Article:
What are the effects of a serious smoker getting implants?

I am a long-term smoker, diagnosed with bad gum disease. A few of my teeth have already fallen out, and I’m tired of looking so bad. I want to pull my remaining visible teeth, and get implants or dentures…anything to look better. What are the effects of a serious smoker getting implants?

– Paul in Ohio


Cigarette smoking has long been associated with a variety of negative oral conditions, especially periodontal disease (gum disease). Advanced periodontal disease is horrible, as it slowly deteriorates your gums until your teeth get loose, leaving no choice to repair but instead remove them. Dental implants are an effective, long-term way of replacing natural teeth. However, any behaviors that wreak havoc on your gums will likely do the same to your implants. Smoking greatly increases the risk of post-op complications and dental implant failure. It affects the implant integration with the bone. Getting multiple dental implants is a hefty investment. Spending that time and money on restoring your mouth doesn’t make much sense if you’re engaged in habits that will sabotage it. Any experienced implant dentist or oral surgeon will likely tell you as a long-term smoker you are not a good candidate for implants. Short term: invest your time in ways to quit smoking. Once you have that under control, move forward with restoration efforts that will now have a chance to succeed rather than fail.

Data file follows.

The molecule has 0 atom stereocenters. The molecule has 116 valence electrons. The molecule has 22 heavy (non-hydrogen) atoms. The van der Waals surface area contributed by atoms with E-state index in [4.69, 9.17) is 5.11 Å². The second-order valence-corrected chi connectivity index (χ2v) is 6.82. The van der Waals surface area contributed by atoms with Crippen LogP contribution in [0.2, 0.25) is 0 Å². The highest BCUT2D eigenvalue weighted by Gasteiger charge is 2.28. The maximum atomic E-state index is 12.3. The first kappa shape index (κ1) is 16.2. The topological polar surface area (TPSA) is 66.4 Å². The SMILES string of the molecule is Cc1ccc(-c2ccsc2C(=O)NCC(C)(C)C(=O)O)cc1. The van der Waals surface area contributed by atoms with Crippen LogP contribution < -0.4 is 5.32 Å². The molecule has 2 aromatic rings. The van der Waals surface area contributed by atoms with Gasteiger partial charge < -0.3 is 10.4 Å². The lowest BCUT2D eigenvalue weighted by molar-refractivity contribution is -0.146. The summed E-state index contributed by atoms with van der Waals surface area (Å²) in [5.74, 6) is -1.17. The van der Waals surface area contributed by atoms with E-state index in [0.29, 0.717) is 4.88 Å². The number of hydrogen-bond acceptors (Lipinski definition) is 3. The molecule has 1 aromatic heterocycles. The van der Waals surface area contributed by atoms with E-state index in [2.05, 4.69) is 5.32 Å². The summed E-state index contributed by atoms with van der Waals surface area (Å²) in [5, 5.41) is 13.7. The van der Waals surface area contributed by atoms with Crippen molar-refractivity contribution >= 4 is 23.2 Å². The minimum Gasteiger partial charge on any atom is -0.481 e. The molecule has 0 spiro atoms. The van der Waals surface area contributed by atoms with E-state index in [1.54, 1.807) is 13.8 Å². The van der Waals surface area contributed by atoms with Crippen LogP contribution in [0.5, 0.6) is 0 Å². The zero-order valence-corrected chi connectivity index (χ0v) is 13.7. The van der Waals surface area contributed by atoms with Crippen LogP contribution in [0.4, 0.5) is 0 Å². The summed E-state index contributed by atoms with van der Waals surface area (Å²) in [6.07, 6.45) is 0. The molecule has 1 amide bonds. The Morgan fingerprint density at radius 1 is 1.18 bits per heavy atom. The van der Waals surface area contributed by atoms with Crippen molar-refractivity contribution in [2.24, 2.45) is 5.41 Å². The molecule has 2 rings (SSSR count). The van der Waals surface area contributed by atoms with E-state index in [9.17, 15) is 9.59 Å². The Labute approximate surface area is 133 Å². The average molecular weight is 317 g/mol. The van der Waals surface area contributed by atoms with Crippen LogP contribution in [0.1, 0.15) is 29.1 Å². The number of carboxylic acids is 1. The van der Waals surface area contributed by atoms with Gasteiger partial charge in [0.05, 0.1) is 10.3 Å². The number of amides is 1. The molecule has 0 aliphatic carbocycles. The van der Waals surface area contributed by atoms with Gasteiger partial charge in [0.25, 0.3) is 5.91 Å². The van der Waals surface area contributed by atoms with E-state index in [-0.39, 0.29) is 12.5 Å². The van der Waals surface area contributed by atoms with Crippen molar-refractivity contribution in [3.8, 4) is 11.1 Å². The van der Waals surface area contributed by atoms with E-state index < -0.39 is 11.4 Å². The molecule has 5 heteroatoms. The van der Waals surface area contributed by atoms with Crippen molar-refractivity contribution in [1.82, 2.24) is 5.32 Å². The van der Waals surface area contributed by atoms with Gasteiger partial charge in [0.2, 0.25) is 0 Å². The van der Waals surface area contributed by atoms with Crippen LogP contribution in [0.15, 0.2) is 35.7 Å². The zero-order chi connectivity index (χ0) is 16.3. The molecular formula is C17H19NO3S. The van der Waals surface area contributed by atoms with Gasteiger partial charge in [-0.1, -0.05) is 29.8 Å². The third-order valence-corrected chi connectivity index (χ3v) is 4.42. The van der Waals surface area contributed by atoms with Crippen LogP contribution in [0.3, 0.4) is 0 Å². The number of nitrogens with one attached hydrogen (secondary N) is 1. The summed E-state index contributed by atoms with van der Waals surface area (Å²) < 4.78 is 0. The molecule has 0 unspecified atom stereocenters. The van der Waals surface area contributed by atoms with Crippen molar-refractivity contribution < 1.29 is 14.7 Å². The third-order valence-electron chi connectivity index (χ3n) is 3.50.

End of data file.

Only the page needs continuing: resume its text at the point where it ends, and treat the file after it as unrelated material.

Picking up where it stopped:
This post is sponsored by Phoenix dentist Arthur Chal Esthetic and Reconstructive Dentistry.

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